Voters And The Voting Process
The Recording Academy -- established in 1957 -- has a voting membership process that has been honed over the years.
The first award ceremony was held May 4, 1959, and to date, an estimated 12,000 industry personnel account for the voting group of the 20,000 Academy members. To qualify for acceptance, an applicant must have at least six credits on a physical release or 12 for digital. (The latter rule was implemented in 2008.) Those with fewer than six credits can still become non-voting associate members and receive benefits like access to Grammy365.com, event invitations and networking opportunities. Student memberships are offered to those ages 17-25.
For those wishing to join the voting community, all applications are handled online with credits verified through AllMusic.com and other liner-note services. After paying a membership fee, which ranges from $100 (one year) to $420 (five years), qualified industry personnel get down to the business of voting. The number of categories in which voting members may now vote has changed-from nine fields on the first ballot and eight fields on the second ballot to 20 categories, plus the four general field categories overall on both ballots. This change was part of the awards restructuring that took place earlier this year.
Results are then audited by accounting firm Deloitte, which determines the winners and checks for inconsistencies in voting. Though the Academy tightly controls membership, the voting process is about trust.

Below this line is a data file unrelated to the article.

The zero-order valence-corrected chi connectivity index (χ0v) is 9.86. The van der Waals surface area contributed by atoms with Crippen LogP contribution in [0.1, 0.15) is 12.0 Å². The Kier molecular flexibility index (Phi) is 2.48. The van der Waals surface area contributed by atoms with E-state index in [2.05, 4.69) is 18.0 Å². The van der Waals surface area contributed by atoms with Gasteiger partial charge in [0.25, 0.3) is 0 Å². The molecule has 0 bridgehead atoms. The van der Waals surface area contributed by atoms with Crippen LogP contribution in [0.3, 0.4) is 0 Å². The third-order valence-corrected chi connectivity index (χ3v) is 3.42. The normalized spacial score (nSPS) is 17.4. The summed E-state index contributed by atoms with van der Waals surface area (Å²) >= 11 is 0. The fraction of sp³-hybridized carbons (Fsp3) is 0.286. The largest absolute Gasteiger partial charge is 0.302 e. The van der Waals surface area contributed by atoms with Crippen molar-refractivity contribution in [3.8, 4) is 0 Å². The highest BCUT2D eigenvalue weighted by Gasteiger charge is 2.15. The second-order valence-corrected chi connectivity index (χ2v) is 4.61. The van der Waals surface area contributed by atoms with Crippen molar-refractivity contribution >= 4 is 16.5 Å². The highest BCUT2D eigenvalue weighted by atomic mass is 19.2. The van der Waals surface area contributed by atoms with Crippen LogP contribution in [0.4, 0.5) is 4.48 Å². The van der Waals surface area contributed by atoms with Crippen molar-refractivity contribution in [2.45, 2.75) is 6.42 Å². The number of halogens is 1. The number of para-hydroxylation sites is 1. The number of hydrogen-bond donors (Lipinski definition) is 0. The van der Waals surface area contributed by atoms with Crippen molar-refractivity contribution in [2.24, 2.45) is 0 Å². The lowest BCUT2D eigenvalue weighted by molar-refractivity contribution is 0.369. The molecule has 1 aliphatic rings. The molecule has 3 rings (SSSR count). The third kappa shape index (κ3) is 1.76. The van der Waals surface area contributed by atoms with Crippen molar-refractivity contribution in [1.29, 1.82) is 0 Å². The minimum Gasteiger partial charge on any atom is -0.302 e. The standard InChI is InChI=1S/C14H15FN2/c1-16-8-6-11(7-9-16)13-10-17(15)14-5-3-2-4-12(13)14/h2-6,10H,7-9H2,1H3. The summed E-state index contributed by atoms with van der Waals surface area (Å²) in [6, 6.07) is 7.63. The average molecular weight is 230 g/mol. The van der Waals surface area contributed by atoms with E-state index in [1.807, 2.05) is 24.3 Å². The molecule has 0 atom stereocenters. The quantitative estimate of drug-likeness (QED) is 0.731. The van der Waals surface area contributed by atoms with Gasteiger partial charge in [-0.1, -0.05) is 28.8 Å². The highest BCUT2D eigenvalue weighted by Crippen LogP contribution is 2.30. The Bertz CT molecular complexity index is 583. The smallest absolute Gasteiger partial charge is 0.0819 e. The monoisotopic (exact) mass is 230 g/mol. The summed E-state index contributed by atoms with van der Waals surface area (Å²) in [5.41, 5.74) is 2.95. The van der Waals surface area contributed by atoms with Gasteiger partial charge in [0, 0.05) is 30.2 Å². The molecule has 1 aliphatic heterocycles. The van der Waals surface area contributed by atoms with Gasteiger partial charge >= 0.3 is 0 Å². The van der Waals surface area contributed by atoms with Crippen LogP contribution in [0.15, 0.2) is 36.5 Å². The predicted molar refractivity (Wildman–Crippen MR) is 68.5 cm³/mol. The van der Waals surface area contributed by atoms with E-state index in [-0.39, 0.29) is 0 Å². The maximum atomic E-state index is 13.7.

"We ask people to stay within their areas of expertise, but we don't really police that," VP of awards Bill Freimuth says. "It's more of an honor system."
The method can also encourage self-serving votes, which Academy executives don't see as a threat to fair balloting. "We have 12,000 voting members," VP of member services Nancy Shapiro says. "In the same way that people run for office and vote for themselves, it doesn't necessarily get them elected."
Certain fields (the general field, classical, country, gospel, jazz, Latin, R&B and music video) have the final nominations determined by nominations review committees. These committees-comprising voting members with demonstrable expertise in their respective fields who have been submitted by chapter boards of governors and ratified by the national board of trustees-meet for one to three days to listen to the top selections (usually 15) from the general voting membership's first ballot. They then vote by secret ballot to determine the nominations. This policy was instituted in 1989 to level the playing field for late-year and independent releases and to ensure that nominations are not being determined by name recognition and mass sales. All members can vote online or by paper ballot, with streaming available to preview material for consideration.
"We used to mail hard copies with every single ballot," Freimuth says. While paper balloting-with the full entry list-was the standard until the Academy went digital more than a decade ago, now the ballot is mailed, and voters go online to view the entry list.
The Academy is aware of the misconceptions about voting methods, but confirms that it's an unbiased system built for industry professionals. "It's not a fan-based award, it's not a record sales award. Our membership reflects that," Nancy Shapiro says. "The most important and significant thing about the Grammys is that it's truly a peer award."